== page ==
Interested in starting your own entrepreneurial journey in advertising services but unsure what to expect? Then read up on our interview with Britanny Burr, Co-Owner of Analog'Digital, located in Canmore, AB, Canada.
What's your business, and who are your customers?
I am the co-owner of Analog'Digital, a digital agency based out of Canmore. My background is in journalism and marketing, and my partner, Ken Pillipow, is a web developer and designer. He writes the code, I write the words, we come up with designs together, and we make sure it's all seen by the right people. We build a lot of websites and digital products, but we also help our ongoing clients with holistic marketing, from website management to social media and even traditional media. One thing we didn't expect when we started was that most of our clients are in the FinTech (financial technology) space. We both love emerging tech and industries that move fast. This has ended up being a perfect fit. But we also have a nice mix of locally owned businesses, non-profits, and other inspiring clients. We love the variety.
Tell us about yourself
In terms of my background, I grew up in Canmore, and I went to Mount Royal University for English Literature. When I graduated, I moved to Montreal, where I began my career in journalism. I was working full-time for a lifestyle and news publication and making pennies, but I was absolutely over the moon. After two years, I moved to Vancouver, and after two years there, I found myself in New York, writing for a Psychology and Sexuality publication and working for a digital agency in Manhattan. When I landed back in Canmore in 2018, I met my now business partner by chance, and we immediately clicked. Later, he floated the idea of "starting something" together, and we registered our business weeks later. It was really tough for me to make the move over to marketing full-time. I struggled with the loss of the "writer" identity. But it was the obvious choice, and our agency was growing fast. We've seen nothing but growth, and it has been fulfilling since the very beginning. Kenny and I are really similar people, and we've formed amazing relationships with all of our clients. The days and hours are really long, but it's so worth it when you're building something of your own, and the victories are so much sweeter.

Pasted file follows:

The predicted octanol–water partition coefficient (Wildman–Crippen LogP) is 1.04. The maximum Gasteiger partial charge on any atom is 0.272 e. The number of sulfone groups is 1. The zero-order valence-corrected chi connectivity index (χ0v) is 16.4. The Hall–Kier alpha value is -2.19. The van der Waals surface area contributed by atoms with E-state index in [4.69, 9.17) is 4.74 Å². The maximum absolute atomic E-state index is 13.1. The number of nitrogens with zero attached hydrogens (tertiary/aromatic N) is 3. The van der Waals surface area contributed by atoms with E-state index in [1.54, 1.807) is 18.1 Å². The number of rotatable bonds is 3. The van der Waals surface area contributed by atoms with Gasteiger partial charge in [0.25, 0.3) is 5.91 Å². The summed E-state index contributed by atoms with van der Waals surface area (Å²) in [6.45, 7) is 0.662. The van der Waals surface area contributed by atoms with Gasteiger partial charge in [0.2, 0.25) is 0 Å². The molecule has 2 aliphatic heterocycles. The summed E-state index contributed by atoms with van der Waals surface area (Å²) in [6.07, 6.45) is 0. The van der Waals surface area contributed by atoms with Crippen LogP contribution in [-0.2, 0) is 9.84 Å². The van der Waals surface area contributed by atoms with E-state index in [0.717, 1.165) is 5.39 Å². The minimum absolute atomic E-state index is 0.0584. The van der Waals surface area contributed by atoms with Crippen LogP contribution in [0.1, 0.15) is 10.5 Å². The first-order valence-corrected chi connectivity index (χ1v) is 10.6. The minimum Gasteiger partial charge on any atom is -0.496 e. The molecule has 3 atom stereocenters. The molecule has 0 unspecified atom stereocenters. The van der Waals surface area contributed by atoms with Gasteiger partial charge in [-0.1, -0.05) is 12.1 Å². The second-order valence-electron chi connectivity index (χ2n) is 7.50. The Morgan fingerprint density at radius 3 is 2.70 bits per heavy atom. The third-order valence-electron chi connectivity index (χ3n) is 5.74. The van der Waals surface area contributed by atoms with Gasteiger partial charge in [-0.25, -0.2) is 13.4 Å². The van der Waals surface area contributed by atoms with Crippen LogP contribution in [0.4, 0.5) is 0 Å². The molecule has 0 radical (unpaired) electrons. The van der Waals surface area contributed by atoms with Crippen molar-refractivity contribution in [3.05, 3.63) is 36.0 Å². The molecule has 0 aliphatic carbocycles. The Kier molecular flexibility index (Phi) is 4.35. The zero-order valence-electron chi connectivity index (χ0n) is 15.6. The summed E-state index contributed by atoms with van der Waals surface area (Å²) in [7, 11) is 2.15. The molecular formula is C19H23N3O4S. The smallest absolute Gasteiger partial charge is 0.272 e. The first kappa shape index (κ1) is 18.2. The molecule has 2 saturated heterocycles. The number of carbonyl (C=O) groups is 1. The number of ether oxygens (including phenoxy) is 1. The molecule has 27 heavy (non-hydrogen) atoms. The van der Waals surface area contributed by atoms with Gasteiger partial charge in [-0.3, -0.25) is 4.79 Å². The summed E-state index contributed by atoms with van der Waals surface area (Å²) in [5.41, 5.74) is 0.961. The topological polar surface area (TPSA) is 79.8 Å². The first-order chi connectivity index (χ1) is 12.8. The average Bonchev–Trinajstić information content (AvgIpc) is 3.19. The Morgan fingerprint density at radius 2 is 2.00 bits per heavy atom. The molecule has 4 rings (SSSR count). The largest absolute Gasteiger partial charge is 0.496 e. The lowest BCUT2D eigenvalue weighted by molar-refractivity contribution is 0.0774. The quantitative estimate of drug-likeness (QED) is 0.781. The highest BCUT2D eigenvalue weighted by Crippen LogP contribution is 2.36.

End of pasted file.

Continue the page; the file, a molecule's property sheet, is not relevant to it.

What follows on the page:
As for me as a person, I grew up dancing competitively, and I now teach barre at Wild Heart in Canmore. I love reading, writing, hiking, trying new restaurants, spending time in the city, and taking on hundreds of different short-term hobbies. Right now, I'm into nail art, but my past few fixations include making fancy ice cubes, crocheting, making digital collages, and the list goes on. I'm what they call a dabbler. I adore my family, my partner Dexter and our cat, my community here in Canmore, and the other places I've once called home.
What's your biggest accomplishment as a business owner?
This might not sound like the typical entrepreneurial achievement, but it's important to remember that Kenny and I started this as a fun side project, thinking it would be nice if it did well, but we both had full-time jobs we didn't plan on leaving anytime soon. After about a year of Analog'Digital, our "side project" had grown to the point that it was clear it needed and deserved more focus. I left my job first, as my schedule was less flexible, and a year later, Kenny left his. The decisions weren't easy for either of us, but I feel so proud to have grown something from the ground up that allowed these huge moves and offered the security and assurance we both needed to take the plunge. We have had so many unbelievable opportunities and met so many inspiring, brilliant, talented people, and it's just impossible to believe that we shook hands one day at the Rose and Crown Pub, and that started everything!
What's one of the hardest things that comes with being a business owner?